The software allows for very simple functions, but I found it to be sufficient: choose the power to be dissipated and start and stop the experiment. The software is available for personal use. Data is sent out through the serial port and can be viewed in a terminal, the supply voltage, current, calculated power, DAC set, temperature and calculated thermal resistance are sent out.

NOTE: there is no protection for the overheating of the transistor, since its temperature is not measured directly. It is up to the user to make sure the dissipated power is chosen appropriately for the heatsink size. When mounting the temperature sensor it is important to have it thermally coupled to the heatsink and insulated from the ambient. 

Experiment 1

A small heatsink is placed in a small box and 5W are dissipated. Other components are added around to mimic airflow restrictions. After half an hour the temperature stabilizes around 72°C indicating a thermal resistance close to 10K/W. This is pretty good, considering that the manufacturer rates it at 14K/W.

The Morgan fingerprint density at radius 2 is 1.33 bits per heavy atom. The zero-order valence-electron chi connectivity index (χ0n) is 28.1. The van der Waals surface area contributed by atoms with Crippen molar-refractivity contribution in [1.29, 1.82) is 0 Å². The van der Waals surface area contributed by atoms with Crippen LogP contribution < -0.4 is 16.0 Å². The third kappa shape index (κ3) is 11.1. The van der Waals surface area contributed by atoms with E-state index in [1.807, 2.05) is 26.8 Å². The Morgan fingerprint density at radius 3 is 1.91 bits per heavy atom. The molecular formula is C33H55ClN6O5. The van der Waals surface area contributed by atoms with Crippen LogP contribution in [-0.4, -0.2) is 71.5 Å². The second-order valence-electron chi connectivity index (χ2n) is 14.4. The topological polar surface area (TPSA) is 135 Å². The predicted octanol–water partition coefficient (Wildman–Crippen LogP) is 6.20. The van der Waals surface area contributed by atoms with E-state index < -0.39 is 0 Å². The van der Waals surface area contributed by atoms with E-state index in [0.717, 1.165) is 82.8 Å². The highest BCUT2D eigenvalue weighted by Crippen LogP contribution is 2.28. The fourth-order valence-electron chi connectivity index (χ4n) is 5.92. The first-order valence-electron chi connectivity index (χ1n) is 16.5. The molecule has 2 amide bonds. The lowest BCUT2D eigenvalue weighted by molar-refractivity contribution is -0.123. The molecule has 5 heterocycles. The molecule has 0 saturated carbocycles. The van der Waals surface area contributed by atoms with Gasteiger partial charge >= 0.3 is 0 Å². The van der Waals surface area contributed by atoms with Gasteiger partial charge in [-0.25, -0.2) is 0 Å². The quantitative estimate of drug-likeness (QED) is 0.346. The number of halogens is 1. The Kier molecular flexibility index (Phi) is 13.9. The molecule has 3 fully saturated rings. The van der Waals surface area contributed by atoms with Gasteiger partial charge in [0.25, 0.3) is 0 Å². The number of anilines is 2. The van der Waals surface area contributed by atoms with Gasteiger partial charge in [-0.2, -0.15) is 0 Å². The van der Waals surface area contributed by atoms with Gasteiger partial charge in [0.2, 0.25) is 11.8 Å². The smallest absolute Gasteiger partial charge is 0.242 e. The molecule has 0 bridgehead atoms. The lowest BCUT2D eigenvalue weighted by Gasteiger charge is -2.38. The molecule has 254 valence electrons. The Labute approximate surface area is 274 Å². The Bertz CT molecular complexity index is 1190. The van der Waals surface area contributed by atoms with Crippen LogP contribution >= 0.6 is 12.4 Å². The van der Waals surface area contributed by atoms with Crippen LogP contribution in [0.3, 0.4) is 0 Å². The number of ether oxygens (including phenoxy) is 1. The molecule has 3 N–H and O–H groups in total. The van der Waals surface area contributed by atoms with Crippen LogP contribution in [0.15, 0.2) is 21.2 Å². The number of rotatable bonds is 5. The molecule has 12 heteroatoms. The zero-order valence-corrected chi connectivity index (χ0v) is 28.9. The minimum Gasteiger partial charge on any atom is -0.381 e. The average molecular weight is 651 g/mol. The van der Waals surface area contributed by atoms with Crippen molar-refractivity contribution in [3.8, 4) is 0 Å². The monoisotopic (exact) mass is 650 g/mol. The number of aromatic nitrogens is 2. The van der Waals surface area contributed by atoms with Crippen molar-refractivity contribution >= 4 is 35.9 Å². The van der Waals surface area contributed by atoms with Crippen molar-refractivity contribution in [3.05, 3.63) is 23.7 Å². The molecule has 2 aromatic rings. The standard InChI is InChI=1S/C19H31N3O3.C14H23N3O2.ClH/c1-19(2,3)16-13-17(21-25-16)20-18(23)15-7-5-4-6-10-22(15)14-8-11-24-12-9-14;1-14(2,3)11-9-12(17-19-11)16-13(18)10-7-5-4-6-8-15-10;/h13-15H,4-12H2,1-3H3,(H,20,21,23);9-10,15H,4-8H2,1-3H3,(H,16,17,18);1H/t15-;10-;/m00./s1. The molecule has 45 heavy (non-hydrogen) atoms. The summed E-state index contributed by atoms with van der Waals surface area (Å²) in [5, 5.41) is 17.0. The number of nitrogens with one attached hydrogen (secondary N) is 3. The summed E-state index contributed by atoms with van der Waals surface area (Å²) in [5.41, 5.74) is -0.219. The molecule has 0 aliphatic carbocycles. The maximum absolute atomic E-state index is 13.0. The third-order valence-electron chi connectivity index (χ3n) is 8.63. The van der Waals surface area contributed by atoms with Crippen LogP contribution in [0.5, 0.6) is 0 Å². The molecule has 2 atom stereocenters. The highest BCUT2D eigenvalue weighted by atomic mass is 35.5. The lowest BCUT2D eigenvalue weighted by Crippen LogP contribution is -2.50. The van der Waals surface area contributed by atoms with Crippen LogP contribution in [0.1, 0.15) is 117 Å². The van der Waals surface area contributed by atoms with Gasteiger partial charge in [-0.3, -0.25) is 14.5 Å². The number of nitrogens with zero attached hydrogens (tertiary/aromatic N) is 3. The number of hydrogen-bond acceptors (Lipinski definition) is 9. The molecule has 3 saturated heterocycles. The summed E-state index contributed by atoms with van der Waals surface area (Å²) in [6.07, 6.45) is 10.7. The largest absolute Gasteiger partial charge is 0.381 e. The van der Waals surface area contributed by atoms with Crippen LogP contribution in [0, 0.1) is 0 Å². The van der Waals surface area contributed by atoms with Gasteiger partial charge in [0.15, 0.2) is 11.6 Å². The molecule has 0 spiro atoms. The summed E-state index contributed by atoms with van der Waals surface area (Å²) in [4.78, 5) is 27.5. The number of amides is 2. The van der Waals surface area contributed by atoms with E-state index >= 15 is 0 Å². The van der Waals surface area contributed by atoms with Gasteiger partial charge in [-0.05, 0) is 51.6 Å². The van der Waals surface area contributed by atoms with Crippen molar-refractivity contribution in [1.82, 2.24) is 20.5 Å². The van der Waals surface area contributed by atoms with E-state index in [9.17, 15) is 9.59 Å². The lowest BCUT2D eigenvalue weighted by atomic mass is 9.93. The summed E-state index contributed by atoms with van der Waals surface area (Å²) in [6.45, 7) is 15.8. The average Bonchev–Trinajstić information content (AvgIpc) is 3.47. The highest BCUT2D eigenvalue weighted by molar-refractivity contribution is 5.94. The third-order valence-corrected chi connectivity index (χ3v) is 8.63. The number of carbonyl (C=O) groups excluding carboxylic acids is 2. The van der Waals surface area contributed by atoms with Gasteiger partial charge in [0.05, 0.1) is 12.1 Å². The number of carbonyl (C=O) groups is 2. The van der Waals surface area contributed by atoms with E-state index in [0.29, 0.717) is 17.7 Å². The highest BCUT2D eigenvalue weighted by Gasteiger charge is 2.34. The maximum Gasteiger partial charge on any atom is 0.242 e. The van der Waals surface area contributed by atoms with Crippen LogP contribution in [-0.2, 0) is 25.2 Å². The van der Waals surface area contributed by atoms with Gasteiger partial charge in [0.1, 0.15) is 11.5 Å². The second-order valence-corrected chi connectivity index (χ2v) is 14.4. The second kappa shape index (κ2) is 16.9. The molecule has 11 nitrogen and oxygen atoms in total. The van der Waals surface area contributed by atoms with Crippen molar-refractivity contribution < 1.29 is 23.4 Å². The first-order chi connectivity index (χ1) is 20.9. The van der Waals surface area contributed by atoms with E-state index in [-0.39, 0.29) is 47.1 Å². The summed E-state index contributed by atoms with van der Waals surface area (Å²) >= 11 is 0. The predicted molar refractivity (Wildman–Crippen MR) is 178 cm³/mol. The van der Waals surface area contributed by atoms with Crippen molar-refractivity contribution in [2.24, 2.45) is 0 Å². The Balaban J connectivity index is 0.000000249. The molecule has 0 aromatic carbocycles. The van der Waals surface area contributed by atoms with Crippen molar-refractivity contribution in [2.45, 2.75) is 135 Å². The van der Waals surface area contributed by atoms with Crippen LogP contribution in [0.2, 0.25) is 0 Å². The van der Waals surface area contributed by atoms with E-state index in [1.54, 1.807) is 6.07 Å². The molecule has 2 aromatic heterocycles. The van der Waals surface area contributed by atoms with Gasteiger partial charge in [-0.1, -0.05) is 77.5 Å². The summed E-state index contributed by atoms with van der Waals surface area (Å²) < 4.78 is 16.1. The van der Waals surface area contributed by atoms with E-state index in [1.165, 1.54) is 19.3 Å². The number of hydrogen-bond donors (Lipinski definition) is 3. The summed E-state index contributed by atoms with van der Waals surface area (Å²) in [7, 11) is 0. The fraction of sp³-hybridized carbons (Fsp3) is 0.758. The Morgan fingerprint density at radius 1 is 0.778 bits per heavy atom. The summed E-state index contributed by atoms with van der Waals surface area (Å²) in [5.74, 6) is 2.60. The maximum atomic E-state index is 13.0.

Experiment 2

This experiment is actually the real value I was interested into. The side of the enclosure is made of aluminum and it allows for transistors to be easily mounted. But neither the seller nor the producer were able to say anything about the dissipating capabilities.  By dissipating 20W the final temperature reaches 52°C which indicates about 1.3K/W thermal resistance. In practice such a high temperature is uncomfortable to the touch but does not burn, so a circuit should dissipate lower, depending on the application. Plotting the data gives out a nice curve with the temperature variation. The output log is available here. 




Future work

The whole thing is build as fast as possible using a PCB I already had. A next iteration would include a dedicated PCB, with its own LCD and with a nice PC application. A case would also improve the project.